We’re here to guide you through the coronavirus lockdown.
Everything You Need To Know About Face Masks And Coronavirus
In Europe, countries including the Czech Republic and Slovakia have imposed mandatory face-covering. Czech citizens led a campaign to make and distribute homemade face masks, which resulted in the Czech government making it compulsory for people to wear them when leaving the house.
Influencers and even the mayor of Prague shared selfies sporting homemade masks. As Peter Ludwig, who helped spearhead the #Masks4All movement, says: “We pushed our government to make masks mandatory and in just three days everyone outside was wearing a face mask.”
And in the UK, the Mayor of London Sadiq Khan recently came out in support of face coverings for slowing the spread of the virus.
“We are now an international outlier for not recommending their use,” he tweeted. “I urge the government to encourage people to wear non-medical face coverings when they can’t keep a safe distance from others.”
As the UK anticipates life beyond lockdown, the question of whether we should be covering our faces when we leave the house is unlikely to go away.
Face masks or covers: what’s the difference?
Trisha Greenhalgh, Professor of Primary Health Care Services at the University of Oxford, is one of the scientists who thinks the UK public should now be wearing face covers when in crowded places like public transport and supermarkets. “It’s a socially responsible thing to do and may save lives,” she tells HuffPost UK.
It’s important we make a distinction made between covers and masks, she says. The two are often conflated, leading to confusion and the risk that people buy up the surgical masks that healthcare workers desperately need.
“A medical-grade mask protects the wearer and is needed by front-line healthcare workers. It’s also not very attractive or comfortable,” she says. “A cloth mask protects other people from your coughs and sneezes. It’s more comfortable and you can personalise it and make it fit your own style.”
There are guides online for how to create a DIY face covering. Prof Greenhalgh says: “You can make it out of a soft old t-shirt, for example. Chuck it in the laundry at the end of the day; detergent kills the Covid virus.”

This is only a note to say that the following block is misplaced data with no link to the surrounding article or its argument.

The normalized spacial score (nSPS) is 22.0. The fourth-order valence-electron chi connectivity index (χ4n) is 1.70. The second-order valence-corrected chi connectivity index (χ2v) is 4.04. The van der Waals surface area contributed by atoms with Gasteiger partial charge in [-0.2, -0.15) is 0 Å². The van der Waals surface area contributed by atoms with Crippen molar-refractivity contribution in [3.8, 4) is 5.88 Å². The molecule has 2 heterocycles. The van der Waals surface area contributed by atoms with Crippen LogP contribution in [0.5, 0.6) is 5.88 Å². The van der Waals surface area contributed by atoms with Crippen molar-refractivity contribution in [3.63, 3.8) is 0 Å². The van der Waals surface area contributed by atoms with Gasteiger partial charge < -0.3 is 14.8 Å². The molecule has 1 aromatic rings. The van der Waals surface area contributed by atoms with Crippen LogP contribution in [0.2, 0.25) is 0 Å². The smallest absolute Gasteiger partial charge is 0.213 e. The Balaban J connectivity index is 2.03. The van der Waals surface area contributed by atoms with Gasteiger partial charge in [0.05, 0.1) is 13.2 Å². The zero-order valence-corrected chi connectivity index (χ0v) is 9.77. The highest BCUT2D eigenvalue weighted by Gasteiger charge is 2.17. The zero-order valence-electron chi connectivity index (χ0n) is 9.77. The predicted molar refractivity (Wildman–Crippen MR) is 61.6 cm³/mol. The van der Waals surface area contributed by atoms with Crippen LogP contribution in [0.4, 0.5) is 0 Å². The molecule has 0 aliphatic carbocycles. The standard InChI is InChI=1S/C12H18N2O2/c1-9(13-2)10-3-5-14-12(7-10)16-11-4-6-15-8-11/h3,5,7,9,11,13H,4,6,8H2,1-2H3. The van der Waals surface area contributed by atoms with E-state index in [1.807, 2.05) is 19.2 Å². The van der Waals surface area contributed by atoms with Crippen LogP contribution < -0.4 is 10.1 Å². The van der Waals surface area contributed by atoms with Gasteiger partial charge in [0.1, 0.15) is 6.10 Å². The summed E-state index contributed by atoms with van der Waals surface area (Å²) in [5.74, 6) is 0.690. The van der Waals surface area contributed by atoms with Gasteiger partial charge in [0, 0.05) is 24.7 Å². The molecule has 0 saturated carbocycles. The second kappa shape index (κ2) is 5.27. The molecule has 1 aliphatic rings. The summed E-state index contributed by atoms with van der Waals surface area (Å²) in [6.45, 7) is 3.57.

However, some remain sceptical. Professor Paul Hunter, an infectious diseases expert and Professor in Medicine at University of East Anglia, has analysed numerous studies on the use and effectiveness of face masks.
Discussing whether face covers in particular are effective, he previously told HuffPost UK: “We don’t know enough. A simple bit of a t-shirt is unlikely to do a great deal, but that’s not to say all cloth masks will be pointless. My advice would be that they’re not that useful.”
The government’s scientific advisory group for emergencies (Sage) met on Tuesday to review the evidence on face masks – the group is apparently split on the best policy to adopt because of the evidence, the Guardian suggests.
So, how effective are face covers?
As it stands, there are no trials of face covers such as DIY cloth masks and their ability to protect the general public during a pandemic.
One study of reusable cotton masks found that if a person had Covid-19 and coughed on someone from a distance of 8in, wearing a cotton mask would reduce the amount of virus transmitted by 36 times. The authors of the study took these findings to mean the cotton mask was ineffective.
Prof Greenhalgh argues otherwise in her essay, Masks For All: The Science Says Yes, with research scientist Jeremy Howard – if a person transmits 1/36th the amount of virus, she says, this decreases the viral load, which is “likely to lead to a lower probability of infection, and fewer symptoms if infected”.
A previous study from 2015 found cloth masks were less effective than surgical masks in preventing healthcare workers from becoming sick from influenza-like illness. There has been no comparison of cloth masks with no masks, however – nor any studies of their efficacy in public rather than a healthcare setting where exposure to the virus is likely to be higher.
Why not just wear face masks?